Allow me one more trip into Kentucky and then I’ll get back to Tennessee.
Bill Monroe is one of the few people who created a musical genre, and visitors to Rosine, Kentucky can see his birthplace and his grave. The 1994 documentary, High Lonesome, depicted him walking around the house in which he was born and reminiscing about Uncle Pen and family life on Jerusalem Ridge. The house at that time was an abandoned wreck. Monroe died in 1996, and the Bill Monroe Foundation has restored the house and opened it for visitors.
No admission is charged to see Monroe’s home, which includes period furnishings and Monroe family items. It is open Monday through Saturday from 9 to 5 and on Sundays from 1 to 5. While we were there, a visiting picker asked if he could play his guitar on the front porch, and the lady in charge said that many people want to do that. Permission was granted. I was surprised to learn that the Monroe farm was so large–over 1,000 acres when Bill was born. His family was not poor.
The Foundation has big plans, which include reconstructing various farm outbuildings, brother Charlie Monroe’s home, and the cabin where Uncle Pen lived. According to a “membership opportunity” sheet handed out at the the home, the Foundation also wants to purchase the entire acreage once owned by the Monroe family and restore the town of Rosine to its 1920s appearance and build a music hall.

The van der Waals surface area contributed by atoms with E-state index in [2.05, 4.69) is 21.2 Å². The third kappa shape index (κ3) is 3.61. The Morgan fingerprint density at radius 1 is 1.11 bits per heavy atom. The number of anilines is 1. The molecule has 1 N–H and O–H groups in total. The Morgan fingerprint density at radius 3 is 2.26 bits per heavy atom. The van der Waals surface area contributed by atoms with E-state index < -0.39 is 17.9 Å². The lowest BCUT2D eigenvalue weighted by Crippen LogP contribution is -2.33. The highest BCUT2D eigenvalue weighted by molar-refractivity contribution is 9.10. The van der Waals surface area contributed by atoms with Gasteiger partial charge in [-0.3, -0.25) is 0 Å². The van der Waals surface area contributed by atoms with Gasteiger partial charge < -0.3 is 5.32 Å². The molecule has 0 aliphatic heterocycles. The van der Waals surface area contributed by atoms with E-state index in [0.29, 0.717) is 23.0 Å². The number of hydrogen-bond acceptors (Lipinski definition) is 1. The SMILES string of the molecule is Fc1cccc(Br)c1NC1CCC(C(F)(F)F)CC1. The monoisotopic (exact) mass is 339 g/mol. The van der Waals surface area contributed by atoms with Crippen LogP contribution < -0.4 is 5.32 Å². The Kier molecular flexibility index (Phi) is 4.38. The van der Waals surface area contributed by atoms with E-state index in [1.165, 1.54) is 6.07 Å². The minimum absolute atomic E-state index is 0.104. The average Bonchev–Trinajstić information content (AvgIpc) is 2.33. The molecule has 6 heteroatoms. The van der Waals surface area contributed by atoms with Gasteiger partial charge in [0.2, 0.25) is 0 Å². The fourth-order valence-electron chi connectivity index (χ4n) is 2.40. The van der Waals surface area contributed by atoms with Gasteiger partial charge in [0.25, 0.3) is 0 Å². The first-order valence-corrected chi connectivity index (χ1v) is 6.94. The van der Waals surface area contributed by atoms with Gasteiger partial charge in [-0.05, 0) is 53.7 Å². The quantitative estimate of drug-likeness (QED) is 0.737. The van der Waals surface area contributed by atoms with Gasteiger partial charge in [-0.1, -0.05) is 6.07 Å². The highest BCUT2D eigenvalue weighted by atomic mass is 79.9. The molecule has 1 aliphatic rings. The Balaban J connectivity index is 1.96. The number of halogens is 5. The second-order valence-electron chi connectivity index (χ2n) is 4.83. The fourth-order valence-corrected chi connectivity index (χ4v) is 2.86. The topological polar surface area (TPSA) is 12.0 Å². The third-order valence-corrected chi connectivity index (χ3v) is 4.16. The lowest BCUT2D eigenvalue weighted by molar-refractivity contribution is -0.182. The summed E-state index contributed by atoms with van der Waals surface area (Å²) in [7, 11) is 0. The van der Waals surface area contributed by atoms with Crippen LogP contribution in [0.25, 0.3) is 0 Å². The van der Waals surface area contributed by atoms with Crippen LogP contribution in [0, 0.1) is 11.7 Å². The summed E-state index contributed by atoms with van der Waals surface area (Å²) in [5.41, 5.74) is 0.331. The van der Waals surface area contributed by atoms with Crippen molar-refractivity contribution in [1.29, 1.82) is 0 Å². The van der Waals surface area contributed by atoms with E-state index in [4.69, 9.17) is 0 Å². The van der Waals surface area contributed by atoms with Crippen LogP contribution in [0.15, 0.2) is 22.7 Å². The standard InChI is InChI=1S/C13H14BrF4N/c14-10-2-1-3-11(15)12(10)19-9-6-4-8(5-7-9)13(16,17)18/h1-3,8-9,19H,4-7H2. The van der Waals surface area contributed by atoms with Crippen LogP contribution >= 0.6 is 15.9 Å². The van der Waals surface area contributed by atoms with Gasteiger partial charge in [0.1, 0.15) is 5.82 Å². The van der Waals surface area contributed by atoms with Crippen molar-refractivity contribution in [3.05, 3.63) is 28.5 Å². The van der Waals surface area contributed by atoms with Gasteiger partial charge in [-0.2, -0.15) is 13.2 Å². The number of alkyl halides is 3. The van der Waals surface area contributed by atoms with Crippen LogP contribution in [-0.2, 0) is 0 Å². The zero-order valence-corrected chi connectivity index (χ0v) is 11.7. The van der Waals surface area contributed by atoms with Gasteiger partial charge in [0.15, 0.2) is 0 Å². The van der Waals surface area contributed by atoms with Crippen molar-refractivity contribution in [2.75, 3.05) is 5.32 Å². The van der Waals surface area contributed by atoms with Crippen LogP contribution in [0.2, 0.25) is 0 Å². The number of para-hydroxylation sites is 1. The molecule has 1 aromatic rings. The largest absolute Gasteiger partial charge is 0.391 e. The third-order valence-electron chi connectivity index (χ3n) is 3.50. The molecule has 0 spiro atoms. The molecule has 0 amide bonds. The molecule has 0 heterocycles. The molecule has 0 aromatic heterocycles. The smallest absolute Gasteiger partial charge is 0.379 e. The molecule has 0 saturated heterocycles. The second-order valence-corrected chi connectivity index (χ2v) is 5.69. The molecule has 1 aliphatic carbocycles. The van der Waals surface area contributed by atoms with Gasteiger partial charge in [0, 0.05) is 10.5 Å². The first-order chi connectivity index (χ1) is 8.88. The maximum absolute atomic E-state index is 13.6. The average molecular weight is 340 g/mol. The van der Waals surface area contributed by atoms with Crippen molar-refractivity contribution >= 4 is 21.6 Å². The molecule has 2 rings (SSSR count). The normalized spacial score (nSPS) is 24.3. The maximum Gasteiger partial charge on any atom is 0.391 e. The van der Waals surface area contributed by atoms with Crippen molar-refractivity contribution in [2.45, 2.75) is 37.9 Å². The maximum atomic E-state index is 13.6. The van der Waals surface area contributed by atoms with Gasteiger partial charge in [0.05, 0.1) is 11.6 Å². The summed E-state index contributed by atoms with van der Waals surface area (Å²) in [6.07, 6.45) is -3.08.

Pretty ambitious, I’d say. I was surprised to see that the Foundation has no web presence right now, with a dead link.
Nearby Rosine is where Monroe is buried. So many visitors come to the cemetery that a sidewalk has been built to his grave.
Monroe’s tombstone eulogist, who appears to be his son James, could have used a bit of editing, but it’s easy to wax rhapsodic about the father of bluegrass music. In the photo below, the colorful items that look like leaves are actually plastic picks left in tribute by, I assume, visiting musicians.
Of particular delight to me was finding the lesser-trafficked path to the grave of Pendleton Vandiver, Monroe’s maternal uncle, whose evening music sessions in the Monroe home were immortalized in the lyrics of “Uncle Pen.”
And here’s a close-up shot: